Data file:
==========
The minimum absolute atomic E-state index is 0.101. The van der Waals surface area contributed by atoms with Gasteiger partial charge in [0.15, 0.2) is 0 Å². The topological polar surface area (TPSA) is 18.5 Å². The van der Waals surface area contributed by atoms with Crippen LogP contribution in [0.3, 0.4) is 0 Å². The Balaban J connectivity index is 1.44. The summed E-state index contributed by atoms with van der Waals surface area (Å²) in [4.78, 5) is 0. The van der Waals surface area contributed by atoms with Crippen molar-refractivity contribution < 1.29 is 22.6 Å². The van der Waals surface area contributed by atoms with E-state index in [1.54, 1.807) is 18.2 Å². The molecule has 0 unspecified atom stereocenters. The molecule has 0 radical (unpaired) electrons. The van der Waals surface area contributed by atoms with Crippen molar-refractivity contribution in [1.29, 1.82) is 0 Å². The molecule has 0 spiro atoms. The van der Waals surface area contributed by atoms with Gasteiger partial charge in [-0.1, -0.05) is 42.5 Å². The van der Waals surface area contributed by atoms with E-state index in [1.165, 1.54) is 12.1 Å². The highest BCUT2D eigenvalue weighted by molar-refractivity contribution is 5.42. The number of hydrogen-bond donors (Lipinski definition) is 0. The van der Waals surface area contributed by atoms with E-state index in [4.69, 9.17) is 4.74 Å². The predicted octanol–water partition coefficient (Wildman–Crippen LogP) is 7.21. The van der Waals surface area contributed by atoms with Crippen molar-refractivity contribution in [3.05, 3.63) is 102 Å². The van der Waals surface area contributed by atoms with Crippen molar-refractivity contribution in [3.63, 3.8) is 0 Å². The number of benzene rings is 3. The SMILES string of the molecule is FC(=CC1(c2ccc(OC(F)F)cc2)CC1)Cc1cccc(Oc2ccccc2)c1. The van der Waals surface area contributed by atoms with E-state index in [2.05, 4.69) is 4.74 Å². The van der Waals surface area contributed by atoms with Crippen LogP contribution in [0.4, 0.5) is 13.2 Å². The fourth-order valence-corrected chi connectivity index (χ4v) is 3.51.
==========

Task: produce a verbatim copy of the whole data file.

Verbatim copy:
The minimum absolute atomic E-state index is 0.101. The van der Waals surface area contributed by atoms with Gasteiger partial charge in [0.15, 0.2) is 0 Å². The topological polar surface area (TPSA) is 18.5 Å². The van der Waals surface area contributed by atoms with Crippen LogP contribution in [0.3, 0.4) is 0 Å². The Balaban J connectivity index is 1.44. The summed E-state index contributed by atoms with van der Waals surface area (Å²) in [4.78, 5) is 0. The van der Waals surface area contributed by atoms with Crippen molar-refractivity contribution < 1.29 is 22.6 Å². The van der Waals surface area contributed by atoms with E-state index in [1.54, 1.807) is 18.2 Å². The molecule has 0 unspecified atom stereocenters. The molecule has 0 radical (unpaired) electrons. The van der Waals surface area contributed by atoms with Crippen molar-refractivity contribution in [1.29, 1.82) is 0 Å². The molecule has 0 spiro atoms. The van der Waals surface area contributed by atoms with Gasteiger partial charge in [-0.1, -0.05) is 42.5 Å². The van der Waals surface area contributed by atoms with E-state index in [1.165, 1.54) is 12.1 Å². The highest BCUT2D eigenvalue weighted by molar-refractivity contribution is 5.42. The number of hydrogen-bond donors (Lipinski definition) is 0. The van der Waals surface area contributed by atoms with E-state index in [4.69, 9.17) is 4.74 Å². The predicted octanol–water partition coefficient (Wildman–Crippen LogP) is 7.21. The van der Waals surface area contributed by atoms with Crippen molar-refractivity contribution in [3.05, 3.63) is 102 Å². The van der Waals surface area contributed by atoms with Crippen molar-refractivity contribution in [3.63, 3.8) is 0 Å². The number of benzene rings is 3. The SMILES string of the molecule is FC(=CC1(c2ccc(OC(F)F)cc2)CC1)Cc1cccc(Oc2ccccc2)c1. The van der Waals surface area contributed by atoms with E-state index in [2.05, 4.69) is 4.74 Å². The van der Waals surface area contributed by atoms with Crippen LogP contribution in [0.4, 0.5) is 13.2 Å². The fourth-order valence-corrected chi connectivity index (χ4v) is 3.51.